Taking Back Cyberspace From the Cybercrime Plexus

APWG 2024 eCrime Conference Focuses on Rolling Back Digital Chaos That’s Come to Rule the Internet and Its Animating Infrastructure in the Last 20 Years

This year’s Symposium on Electronic Crime Research (eCrime 2024) in Boston explores the theme of taking back cyberspace from the criminal plexus that has claimed and criminalized so much of the Internet’s infrastructure and fueled new society-scaled threats that are growing by the day.

eCrime 2024 examines the economic foundations, behavioral elements, technological exposures, policy aspects and other dimensions that fuel the burgeoning global, multi-billion-dollar cybercrime plexus, at its peer-reviewed, published 19th annual eCrime symposium on September 24 26, 2024.

APWG eCrime 2024 General Chair Laurin Weissinger asks, “Are we on our way to a real-life version of William Gibson novels — or Star Trek-esque future where crime becomes less and less relevant? Either way, we must focus on the here and now, what is actually happening in cybercrime and cyberspace, to shape the future. eCrime is one of the few forums that convenes the mix of people who can actually provide answers to the organizing questions of the age.”

As APWG enters its third decade, the growing threat of cybercrime expands apparently unabated. Our latest quarterly report, yet again, shows the number of phishing attacks in 2024 eclipsed every previous year. Which makes the ideas and insights of industry interveners and researchers more important than ever.

APWG eCrime 2024 combines a peer-reviewed conference for academic researchers with general sessions open to industry, government, law enforcement and multilateral organizations. eCrime features keynote presentations from global thought-leaders, as well as technical and practical operationally focused sessions, and interactive panels.

The objective of eCrime is to foster practical collaboration and the exchange of catalytic ideas by academic researchers, industry security practitioners, and law enforcement professionals in the global struggle against cybercrime.

The symposium’s proceedings are in English.

Students requiring discounts should contact symposium managers at

Please contact the APWG eCrime organizers for details via email at

Proposals for the general sessions should be forwarded directly to the APWG eCrime 2024 organizers at

Submission guidelines for the peer-reviewed Research Papers are as follows below:

FYI for the auld tymers, for research paper submissions, please use the New Submission option at:


Full Paper registration / submission due: June 23 

Notification of acceptance: July 7

Conference: Sept 24-26

Camera-ready paper due: October 25


Artificial Intelligence as criminal co-conspirator – and as defensive collaborator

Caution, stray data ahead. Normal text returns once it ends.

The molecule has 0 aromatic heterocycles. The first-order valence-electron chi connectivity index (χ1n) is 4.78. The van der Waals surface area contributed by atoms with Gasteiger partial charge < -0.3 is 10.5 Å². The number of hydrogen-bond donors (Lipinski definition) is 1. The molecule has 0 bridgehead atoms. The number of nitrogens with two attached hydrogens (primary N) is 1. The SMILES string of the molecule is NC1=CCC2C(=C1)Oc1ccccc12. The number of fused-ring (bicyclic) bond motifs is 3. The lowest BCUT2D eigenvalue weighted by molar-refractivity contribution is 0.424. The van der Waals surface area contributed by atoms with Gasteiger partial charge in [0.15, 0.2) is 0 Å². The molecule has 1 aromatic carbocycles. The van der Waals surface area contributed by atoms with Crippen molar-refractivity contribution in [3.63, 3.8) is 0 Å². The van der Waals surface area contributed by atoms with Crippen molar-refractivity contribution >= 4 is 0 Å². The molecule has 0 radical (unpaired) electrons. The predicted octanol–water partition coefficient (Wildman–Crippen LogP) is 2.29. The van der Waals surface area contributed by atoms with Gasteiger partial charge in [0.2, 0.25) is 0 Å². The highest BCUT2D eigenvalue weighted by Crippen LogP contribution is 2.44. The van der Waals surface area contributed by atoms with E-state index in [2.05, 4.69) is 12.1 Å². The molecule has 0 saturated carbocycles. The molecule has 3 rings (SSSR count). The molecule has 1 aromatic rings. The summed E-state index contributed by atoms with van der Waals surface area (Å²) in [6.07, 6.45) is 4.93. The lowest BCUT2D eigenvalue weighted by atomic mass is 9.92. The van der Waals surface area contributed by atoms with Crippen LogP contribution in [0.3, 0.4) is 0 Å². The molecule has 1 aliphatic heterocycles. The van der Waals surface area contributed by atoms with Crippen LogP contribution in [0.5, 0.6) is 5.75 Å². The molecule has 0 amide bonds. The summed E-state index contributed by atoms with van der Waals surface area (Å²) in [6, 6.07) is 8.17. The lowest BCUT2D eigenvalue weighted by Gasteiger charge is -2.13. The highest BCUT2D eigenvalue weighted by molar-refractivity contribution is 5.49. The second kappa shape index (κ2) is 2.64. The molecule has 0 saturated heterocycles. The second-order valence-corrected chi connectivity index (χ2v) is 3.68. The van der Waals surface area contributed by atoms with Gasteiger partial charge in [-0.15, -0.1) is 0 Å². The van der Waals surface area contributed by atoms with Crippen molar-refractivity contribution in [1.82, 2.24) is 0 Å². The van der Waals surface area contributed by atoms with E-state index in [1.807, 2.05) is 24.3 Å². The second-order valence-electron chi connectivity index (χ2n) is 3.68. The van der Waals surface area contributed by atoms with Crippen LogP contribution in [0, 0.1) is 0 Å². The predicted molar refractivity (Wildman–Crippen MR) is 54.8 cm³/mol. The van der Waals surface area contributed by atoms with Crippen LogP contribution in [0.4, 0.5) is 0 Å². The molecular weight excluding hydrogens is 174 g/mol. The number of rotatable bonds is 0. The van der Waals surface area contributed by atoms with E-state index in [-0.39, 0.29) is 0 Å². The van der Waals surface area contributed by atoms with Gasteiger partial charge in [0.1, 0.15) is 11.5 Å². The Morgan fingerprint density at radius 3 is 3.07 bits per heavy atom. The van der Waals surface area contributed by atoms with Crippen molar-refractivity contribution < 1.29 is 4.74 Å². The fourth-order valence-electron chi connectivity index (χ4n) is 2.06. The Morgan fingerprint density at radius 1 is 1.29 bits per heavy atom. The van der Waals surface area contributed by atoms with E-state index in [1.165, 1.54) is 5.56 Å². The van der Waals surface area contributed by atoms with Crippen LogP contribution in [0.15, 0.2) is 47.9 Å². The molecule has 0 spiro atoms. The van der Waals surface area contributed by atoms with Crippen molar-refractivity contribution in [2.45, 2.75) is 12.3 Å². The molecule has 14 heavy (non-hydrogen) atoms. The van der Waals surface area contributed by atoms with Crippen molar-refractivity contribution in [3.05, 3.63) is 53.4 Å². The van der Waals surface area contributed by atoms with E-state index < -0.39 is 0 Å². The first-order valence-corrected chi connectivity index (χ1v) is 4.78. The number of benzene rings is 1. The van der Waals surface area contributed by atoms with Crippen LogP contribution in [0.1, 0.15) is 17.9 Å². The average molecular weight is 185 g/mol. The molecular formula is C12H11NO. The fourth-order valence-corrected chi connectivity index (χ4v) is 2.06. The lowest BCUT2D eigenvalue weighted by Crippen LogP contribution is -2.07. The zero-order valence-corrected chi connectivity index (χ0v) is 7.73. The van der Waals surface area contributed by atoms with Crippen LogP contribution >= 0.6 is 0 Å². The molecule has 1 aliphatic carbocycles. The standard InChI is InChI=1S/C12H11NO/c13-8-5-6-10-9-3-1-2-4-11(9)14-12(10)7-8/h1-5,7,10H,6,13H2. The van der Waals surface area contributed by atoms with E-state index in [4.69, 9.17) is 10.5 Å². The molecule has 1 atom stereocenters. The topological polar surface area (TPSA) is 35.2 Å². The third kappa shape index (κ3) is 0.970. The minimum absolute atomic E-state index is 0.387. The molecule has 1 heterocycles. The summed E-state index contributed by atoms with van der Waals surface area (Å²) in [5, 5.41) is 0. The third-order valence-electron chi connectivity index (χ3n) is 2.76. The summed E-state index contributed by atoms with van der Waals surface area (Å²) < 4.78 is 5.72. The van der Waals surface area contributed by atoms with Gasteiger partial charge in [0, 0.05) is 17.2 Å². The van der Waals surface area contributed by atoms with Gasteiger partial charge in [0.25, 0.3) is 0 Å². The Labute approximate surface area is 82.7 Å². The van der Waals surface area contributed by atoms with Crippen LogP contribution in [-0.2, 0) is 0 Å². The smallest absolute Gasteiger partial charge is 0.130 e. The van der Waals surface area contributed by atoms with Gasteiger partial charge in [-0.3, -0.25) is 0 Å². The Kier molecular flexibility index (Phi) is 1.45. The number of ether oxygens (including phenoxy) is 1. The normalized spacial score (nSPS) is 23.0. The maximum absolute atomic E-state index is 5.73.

Addressing challenges of cybercrime’s increasing complexity (e.g. digital infrastructures, crime-fighting/forensic techniques, and the structure of the crimes themselves)

Detecting and/or mitigating eCrime (e.g. online fraud, malware, phishing, ransomware, etc.)

Behavioral and psychosocial aspects of cybercrime victimization – and prevention

Measuring and modeling of cybercrime

Economics of cybercrime

Cybercrime payload delivery strategies and countermeasures (e.g. spam, mobile apps, social engineering, etc.)

Public Policy and Law for cybercrime

Cryptocurrency and related cybercrimes – and forensic tools and techniques for cryptocurrency related cybercrimes

Case studies of current cybercrime attack methods, (e.g. phishing, malware, rogue antivirus programs, pharming, crimeware, botnets, and emerging techniques)

Detecting/preventing abuse of internet infrastructure to neutralize cybercrimes

Detecting/isolating cybercrime gangs’ and attendant money laundering enterprises

Cybercrime’s evolution in specific verticals: (e.g. financial services, e-commerce, health, energy & supplies)

Cybercriminal cloaking techniques – and counter-cloaking tools and approaches

Design and evaluation of UI/UXs to neutralize fraud and enhance user security


eCrime has adopted the IEEE publication format. Submissions should be in English, in PDF format with all fonts embedded, and formatted using the IEEE conference template, which can be found at:

Submissions should be anonymised, excluding author names, affiliations and acknowledgments. Authors’ own work should be referred to in the third person.

Paper should not exceed 12 letter-sized pages, excluding the bibliography and appendices.

Committee members are not required to read appendices, so ensure that the main paper is intelligible without them.

Submitted papers that do not adhere to all the above guidelines may be rejected without consideration of their merits.

Authors of accepted papers must present them and register at the event.

For paper submissions, please use the New Submission option at:

Authors will be asked to indicate whether they would like their submissions to be considered for the Best Student Paper Award. Any paper co-authored by a full-time student is eligible for this award.

Authors of accepted papers must guarantee that their paper will be presented at the conference. We understand that some authors may face difficulties in obtaining funding to attend the conference. Therefore, a limited number of stipends are available for those who are unable to secure funding. Students who will present their accepted papers themselves will be given priority in receiving such assistance.